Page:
Don Moore's

Radioman Jim Spence survived crash of Super Constellation during Navy stint

In U.S. Navy on March 6, 2013 at 1:38 am
Jim Spence of South Gulf Cove is pictured at the time he graduated from Great Lakes Naval Training Station outside Chicago, Ill. in 1958 at 18. Photo provided

Jim Spence of South Gulf Cove is pictured at the time he graduated from Great Lakes Naval Training Station outside Chicago, Ill. in 1958 at 18. Photo provided

After bootcamp at Great Lakes in 1958 and a stint in Aviation Electronics School in Patuxent River, Md., Radioman 3rd/Class Jim Spence wound up as a radio operator aboard a U.S. Navy four-engine, Super Constellation patrol plane flying out of Argentia, Newfoundland in Airborne Early Warning Squadron 13.

“It was a rock in the North Atlantic off the Canadian coast,” he recalled 50 years later. “It was as desolate a place as you could find, there were no trees. No vegetation at all.

“Weather conditions were horrible. We might take off in 30 to 40 mph. winds. The temperature on the ground might be in the teens. We would fly out over the North Atlantic headed for the Azores on a flight that could last up to 16 hours,” Spence recalled. “I was one of the two radiomen aboard the plane. There were 28 of us in the crew.

“Our job was to spot any aircraft flying toward the United States and report them. We had six to eight radar scopes for spotting incoming planes. Once they found a plane headed for the U.S. the spotter would give me the information and I would send the information in Morris Code to headquarters,” he explained.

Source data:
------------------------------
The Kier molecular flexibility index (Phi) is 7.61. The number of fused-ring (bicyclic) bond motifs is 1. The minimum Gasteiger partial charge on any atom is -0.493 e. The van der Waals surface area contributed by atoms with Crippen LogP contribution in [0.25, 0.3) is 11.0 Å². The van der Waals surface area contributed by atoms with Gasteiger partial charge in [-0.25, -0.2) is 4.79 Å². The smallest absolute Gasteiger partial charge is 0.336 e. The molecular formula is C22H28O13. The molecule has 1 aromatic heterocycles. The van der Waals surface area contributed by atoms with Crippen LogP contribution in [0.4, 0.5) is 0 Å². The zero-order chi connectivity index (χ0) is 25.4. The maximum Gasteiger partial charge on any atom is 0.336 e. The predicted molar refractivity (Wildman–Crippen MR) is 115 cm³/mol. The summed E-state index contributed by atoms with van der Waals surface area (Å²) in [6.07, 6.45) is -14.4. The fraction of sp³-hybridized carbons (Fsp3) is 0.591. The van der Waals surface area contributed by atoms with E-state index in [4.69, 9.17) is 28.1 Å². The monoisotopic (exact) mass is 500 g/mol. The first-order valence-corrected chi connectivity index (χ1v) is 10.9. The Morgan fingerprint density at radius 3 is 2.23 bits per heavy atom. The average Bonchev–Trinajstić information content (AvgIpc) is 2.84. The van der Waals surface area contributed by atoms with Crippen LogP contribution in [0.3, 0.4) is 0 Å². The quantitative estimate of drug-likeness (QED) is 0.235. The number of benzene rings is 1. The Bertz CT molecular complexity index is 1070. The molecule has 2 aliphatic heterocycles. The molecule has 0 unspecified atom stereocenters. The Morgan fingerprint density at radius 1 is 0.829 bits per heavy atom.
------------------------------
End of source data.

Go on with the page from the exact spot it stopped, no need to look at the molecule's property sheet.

On the way to their post, Spence would call the Coast Guard weather station on location in the North Atlantic for weather information. The Coast Guard ship would be battling waves 10 to 40 feet high as it collected weather data at sea for a month or more at a time.

While flying these missions, ice would build on on the nose and leading edges of the four-engine plane’s wings. It was even worse for the Coast Guard ship that would return to base with ice covering its bow that was so thick they took jack hammers to clear the deck, Spence said.

During one of his missions, he and the crew flew their Super Constellation to Iceland.

“I thought Newfoundland was desolate until I got to Iceland,” he said. “We slept in WW II vintage Quonset huts while flying anti-submarine warfare flights out of Iceland. We were the control plane for a squadron of P-2V Neptune patrol bombers.

“The P-2Vs would drop sonar buoys looking for enemy subs. They found two while we were there. I sent this information on to headquarters, but nothing ever became of it,” he said.

The most challenging of Spence’s three-year, four-month and 4-day Navy career took place shortly after he arrived at Argentia (Newfoundland) Naval Base in April 1958 when he first went on patrol.

“The first time I went up we had a plane that was really in rough shape. We had to return to base after four hours.

“On my second flight we had to turn around and come back because one of our engines went out.